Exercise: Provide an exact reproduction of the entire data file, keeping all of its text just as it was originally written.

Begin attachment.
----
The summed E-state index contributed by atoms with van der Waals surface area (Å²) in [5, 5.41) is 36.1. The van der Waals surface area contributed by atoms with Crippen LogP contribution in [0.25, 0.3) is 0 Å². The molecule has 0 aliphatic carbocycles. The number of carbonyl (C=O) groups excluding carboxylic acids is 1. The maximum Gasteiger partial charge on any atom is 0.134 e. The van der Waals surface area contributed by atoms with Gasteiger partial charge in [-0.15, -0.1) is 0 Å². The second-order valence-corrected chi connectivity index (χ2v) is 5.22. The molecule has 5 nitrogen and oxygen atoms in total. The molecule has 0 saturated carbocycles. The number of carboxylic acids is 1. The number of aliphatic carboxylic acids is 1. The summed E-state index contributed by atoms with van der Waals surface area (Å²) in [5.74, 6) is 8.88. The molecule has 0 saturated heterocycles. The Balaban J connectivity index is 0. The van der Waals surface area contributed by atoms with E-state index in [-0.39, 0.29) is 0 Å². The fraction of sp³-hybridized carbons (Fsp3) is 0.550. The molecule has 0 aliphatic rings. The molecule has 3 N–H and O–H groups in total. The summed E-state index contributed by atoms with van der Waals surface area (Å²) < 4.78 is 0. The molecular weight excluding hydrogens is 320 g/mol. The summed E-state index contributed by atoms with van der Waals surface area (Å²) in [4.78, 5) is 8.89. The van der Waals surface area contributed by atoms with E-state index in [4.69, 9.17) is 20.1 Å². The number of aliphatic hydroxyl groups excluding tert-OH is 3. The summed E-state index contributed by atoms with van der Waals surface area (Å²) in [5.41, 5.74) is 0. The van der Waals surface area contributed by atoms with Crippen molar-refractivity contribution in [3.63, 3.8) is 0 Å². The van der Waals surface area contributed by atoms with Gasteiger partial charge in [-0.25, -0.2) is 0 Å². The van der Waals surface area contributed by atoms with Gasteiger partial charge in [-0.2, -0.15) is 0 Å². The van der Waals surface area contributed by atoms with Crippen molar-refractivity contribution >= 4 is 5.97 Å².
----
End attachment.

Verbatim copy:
The summed E-state index contributed by atoms with van der Waals surface area (Å²) in [5, 5.41) is 36.1. The van der Waals surface area contributed by atoms with Crippen LogP contribution in [0.25, 0.3) is 0 Å². The molecule has 0 aliphatic carbocycles. The number of carbonyl (C=O) groups excluding carboxylic acids is 1. The maximum Gasteiger partial charge on any atom is 0.134 e. The van der Waals surface area contributed by atoms with Gasteiger partial charge in [-0.15, -0.1) is 0 Å². The second-order valence-corrected chi connectivity index (χ2v) is 5.22. The molecule has 5 nitrogen and oxygen atoms in total. The molecule has 0 saturated carbocycles. The number of carboxylic acids is 1. The number of aliphatic carboxylic acids is 1. The summed E-state index contributed by atoms with van der Waals surface area (Å²) in [5.74, 6) is 8.88. The molecule has 0 saturated heterocycles. The Balaban J connectivity index is 0. The van der Waals surface area contributed by atoms with E-state index in [-0.39, 0.29) is 0 Å². The fraction of sp³-hybridized carbons (Fsp3) is 0.550. The molecule has 0 aliphatic rings. The molecule has 3 N–H and O–H groups in total. The summed E-state index contributed by atoms with van der Waals surface area (Å²) < 4.78 is 0. The molecular weight excluding hydrogens is 320 g/mol. The summed E-state index contributed by atoms with van der Waals surface area (Å²) in [4.78, 5) is 8.89. The van der Waals surface area contributed by atoms with E-state index in [4.69, 9.17) is 20.1 Å². The number of aliphatic hydroxyl groups excluding tert-OH is 3. The summed E-state index contributed by atoms with van der Waals surface area (Å²) in [5.41, 5.74) is 0. The van der Waals surface area contributed by atoms with Crippen molar-refractivity contribution in [3.63, 3.8) is 0 Å². The van der Waals surface area contributed by atoms with Gasteiger partial charge in [-0.25, -0.2) is 0 Å². The van der Waals surface area contributed by atoms with Gasteiger partial charge in [-0.2, -0.15) is 0 Å². The van der Waals surface area contributed by atoms with Crippen molar-refractivity contribution >= 4 is 5.97 Å².